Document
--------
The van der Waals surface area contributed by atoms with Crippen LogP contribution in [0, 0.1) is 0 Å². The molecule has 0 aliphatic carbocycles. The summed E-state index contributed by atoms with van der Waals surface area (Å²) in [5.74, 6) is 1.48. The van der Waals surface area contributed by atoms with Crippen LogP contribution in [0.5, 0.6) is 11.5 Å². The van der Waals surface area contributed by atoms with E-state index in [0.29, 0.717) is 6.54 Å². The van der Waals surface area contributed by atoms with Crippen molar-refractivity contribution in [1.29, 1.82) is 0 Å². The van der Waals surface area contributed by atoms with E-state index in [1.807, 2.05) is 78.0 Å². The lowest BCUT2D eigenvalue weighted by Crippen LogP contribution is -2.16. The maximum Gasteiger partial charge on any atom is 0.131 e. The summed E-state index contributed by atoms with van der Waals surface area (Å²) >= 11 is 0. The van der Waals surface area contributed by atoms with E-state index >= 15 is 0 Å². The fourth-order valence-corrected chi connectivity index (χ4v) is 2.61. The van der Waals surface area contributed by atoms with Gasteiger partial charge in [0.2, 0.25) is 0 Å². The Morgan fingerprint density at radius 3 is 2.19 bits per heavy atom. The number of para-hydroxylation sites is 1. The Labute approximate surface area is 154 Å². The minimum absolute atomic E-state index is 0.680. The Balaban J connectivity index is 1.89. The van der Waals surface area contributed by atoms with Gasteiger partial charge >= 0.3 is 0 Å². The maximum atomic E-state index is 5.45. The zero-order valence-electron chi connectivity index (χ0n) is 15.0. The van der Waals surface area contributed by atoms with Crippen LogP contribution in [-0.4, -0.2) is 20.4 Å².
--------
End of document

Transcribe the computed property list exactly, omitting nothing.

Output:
The van der Waals surface area contributed by atoms with Crippen LogP contribution in [0, 0.1) is 0 Å². The molecule has 0 aliphatic carbocycles. The summed E-state index contributed by atoms with van der Waals surface area (Å²) in [5.74, 6) is 1.48. The van der Waals surface area contributed by atoms with Crippen LogP contribution in [0.5, 0.6) is 11.5 Å². The van der Waals surface area contributed by atoms with E-state index in [0.29, 0.717) is 6.54 Å². The van der Waals surface area contributed by atoms with Crippen molar-refractivity contribution in [1.29, 1.82) is 0 Å². The van der Waals surface area contributed by atoms with E-state index in [1.807, 2.05) is 78.0 Å². The lowest BCUT2D eigenvalue weighted by Crippen LogP contribution is -2.16. The maximum Gasteiger partial charge on any atom is 0.131 e. The summed E-state index contributed by atoms with van der Waals surface area (Å²) >= 11 is 0. The van der Waals surface area contributed by atoms with E-state index >= 15 is 0 Å². The fourth-order valence-corrected chi connectivity index (χ4v) is 2.61. The van der Waals surface area contributed by atoms with Gasteiger partial charge in [0.2, 0.25) is 0 Å². The Morgan fingerprint density at radius 3 is 2.19 bits per heavy atom. The number of para-hydroxylation sites is 1. The Labute approximate surface area is 154 Å². The minimum absolute atomic E-state index is 0.680. The Balaban J connectivity index is 1.89. The van der Waals surface area contributed by atoms with Gasteiger partial charge >= 0.3 is 0 Å². The maximum atomic E-state index is 5.45. The zero-order valence-electron chi connectivity index (χ0n) is 15.0. The van der Waals surface area contributed by atoms with Crippen LogP contribution in [-0.4, -0.2) is 20.4 Å².